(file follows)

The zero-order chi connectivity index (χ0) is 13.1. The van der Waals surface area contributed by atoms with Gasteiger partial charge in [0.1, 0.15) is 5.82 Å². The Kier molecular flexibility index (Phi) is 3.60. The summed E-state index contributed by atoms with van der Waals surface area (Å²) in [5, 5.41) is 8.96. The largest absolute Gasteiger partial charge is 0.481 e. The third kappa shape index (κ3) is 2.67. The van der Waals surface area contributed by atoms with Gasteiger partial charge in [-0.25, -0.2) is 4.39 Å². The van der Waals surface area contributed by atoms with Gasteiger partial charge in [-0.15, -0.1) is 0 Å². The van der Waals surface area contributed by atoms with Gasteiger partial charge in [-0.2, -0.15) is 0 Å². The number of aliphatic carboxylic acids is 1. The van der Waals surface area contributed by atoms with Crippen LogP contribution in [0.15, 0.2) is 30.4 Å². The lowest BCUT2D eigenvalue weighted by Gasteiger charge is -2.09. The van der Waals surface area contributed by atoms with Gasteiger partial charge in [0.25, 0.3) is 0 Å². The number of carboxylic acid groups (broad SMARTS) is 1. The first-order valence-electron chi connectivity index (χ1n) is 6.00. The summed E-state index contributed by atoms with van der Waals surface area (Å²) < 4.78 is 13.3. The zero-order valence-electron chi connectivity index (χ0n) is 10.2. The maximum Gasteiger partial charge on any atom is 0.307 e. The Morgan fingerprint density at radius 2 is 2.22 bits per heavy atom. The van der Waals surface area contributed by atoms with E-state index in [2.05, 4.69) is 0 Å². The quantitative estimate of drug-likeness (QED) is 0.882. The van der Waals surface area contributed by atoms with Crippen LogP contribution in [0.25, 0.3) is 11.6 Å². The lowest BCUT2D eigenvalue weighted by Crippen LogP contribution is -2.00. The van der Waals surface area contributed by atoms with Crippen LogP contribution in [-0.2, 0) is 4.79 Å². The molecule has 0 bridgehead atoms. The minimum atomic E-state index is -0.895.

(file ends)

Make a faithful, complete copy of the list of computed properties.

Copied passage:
The zero-order chi connectivity index (χ0) is 13.1. The van der Waals surface area contributed by atoms with Gasteiger partial charge in [0.1, 0.15) is 5.82 Å². The Kier molecular flexibility index (Phi) is 3.60. The summed E-state index contributed by atoms with van der Waals surface area (Å²) in [5, 5.41) is 8.96. The largest absolute Gasteiger partial charge is 0.481 e. The third kappa shape index (κ3) is 2.67. The van der Waals surface area contributed by atoms with Gasteiger partial charge in [-0.25, -0.2) is 4.39 Å². The van der Waals surface area contributed by atoms with Gasteiger partial charge in [-0.15, -0.1) is 0 Å². The van der Waals surface area contributed by atoms with Gasteiger partial charge in [-0.2, -0.15) is 0 Å². The number of aliphatic carboxylic acids is 1. The van der Waals surface area contributed by atoms with Crippen LogP contribution in [0.15, 0.2) is 30.4 Å². The lowest BCUT2D eigenvalue weighted by Gasteiger charge is -2.09. The van der Waals surface area contributed by atoms with Gasteiger partial charge in [0.25, 0.3) is 0 Å². The number of carboxylic acid groups (broad SMARTS) is 1. The first-order valence-electron chi connectivity index (χ1n) is 6.00. The summed E-state index contributed by atoms with van der Waals surface area (Å²) < 4.78 is 13.3. The zero-order valence-electron chi connectivity index (χ0n) is 10.2. The maximum Gasteiger partial charge on any atom is 0.307 e. The Morgan fingerprint density at radius 2 is 2.22 bits per heavy atom. The van der Waals surface area contributed by atoms with E-state index in [2.05, 4.69) is 0 Å². The quantitative estimate of drug-likeness (QED) is 0.882. The van der Waals surface area contributed by atoms with Crippen LogP contribution in [0.25, 0.3) is 11.6 Å². The lowest BCUT2D eigenvalue weighted by Crippen LogP contribution is -2.00. The van der Waals surface area contributed by atoms with Crippen LogP contribution in [-0.2, 0) is 4.79 Å². The molecule has 0 bridgehead atoms. The minimum atomic E-state index is -0.895.